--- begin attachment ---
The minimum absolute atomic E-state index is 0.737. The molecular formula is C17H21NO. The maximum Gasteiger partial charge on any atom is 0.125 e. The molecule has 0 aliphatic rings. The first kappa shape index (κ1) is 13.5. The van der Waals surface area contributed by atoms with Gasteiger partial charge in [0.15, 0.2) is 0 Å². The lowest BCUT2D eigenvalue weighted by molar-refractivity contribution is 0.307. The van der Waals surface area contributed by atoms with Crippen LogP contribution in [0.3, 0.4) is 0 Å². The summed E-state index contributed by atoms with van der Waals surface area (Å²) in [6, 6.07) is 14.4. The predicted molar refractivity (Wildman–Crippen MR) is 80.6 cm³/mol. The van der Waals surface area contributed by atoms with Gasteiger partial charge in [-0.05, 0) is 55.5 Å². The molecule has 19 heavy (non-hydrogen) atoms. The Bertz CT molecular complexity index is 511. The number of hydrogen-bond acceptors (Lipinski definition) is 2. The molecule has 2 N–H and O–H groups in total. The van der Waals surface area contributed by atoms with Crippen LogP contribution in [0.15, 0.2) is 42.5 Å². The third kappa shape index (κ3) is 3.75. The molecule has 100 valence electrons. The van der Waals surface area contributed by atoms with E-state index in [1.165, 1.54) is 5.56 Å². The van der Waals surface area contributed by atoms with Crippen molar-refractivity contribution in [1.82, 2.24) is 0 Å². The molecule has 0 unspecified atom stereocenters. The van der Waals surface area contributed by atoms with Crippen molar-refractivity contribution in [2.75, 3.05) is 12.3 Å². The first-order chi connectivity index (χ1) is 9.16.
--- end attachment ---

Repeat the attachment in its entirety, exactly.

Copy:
The minimum absolute atomic E-state index is 0.737. The molecular formula is C17H21NO. The maximum Gasteiger partial charge on any atom is 0.125 e. The molecule has 0 aliphatic rings. The first kappa shape index (κ1) is 13.5. The van der Waals surface area contributed by atoms with Gasteiger partial charge in [0.15, 0.2) is 0 Å². The lowest BCUT2D eigenvalue weighted by molar-refractivity contribution is 0.307. The van der Waals surface area contributed by atoms with Crippen LogP contribution in [0.3, 0.4) is 0 Å². The summed E-state index contributed by atoms with van der Waals surface area (Å²) in [6, 6.07) is 14.4. The predicted molar refractivity (Wildman–Crippen MR) is 80.6 cm³/mol. The van der Waals surface area contributed by atoms with Gasteiger partial charge in [-0.05, 0) is 55.5 Å². The molecule has 19 heavy (non-hydrogen) atoms. The Bertz CT molecular complexity index is 511. The number of hydrogen-bond acceptors (Lipinski definition) is 2. The molecule has 2 N–H and O–H groups in total. The van der Waals surface area contributed by atoms with Crippen LogP contribution in [0.15, 0.2) is 42.5 Å². The third kappa shape index (κ3) is 3.75. The molecule has 100 valence electrons. The van der Waals surface area contributed by atoms with E-state index in [1.165, 1.54) is 5.56 Å². The van der Waals surface area contributed by atoms with Crippen molar-refractivity contribution in [1.82, 2.24) is 0 Å². The molecule has 0 unspecified atom stereocenters. The van der Waals surface area contributed by atoms with Crippen molar-refractivity contribution in [2.75, 3.05) is 12.3 Å². The first-order chi connectivity index (χ1) is 9.16.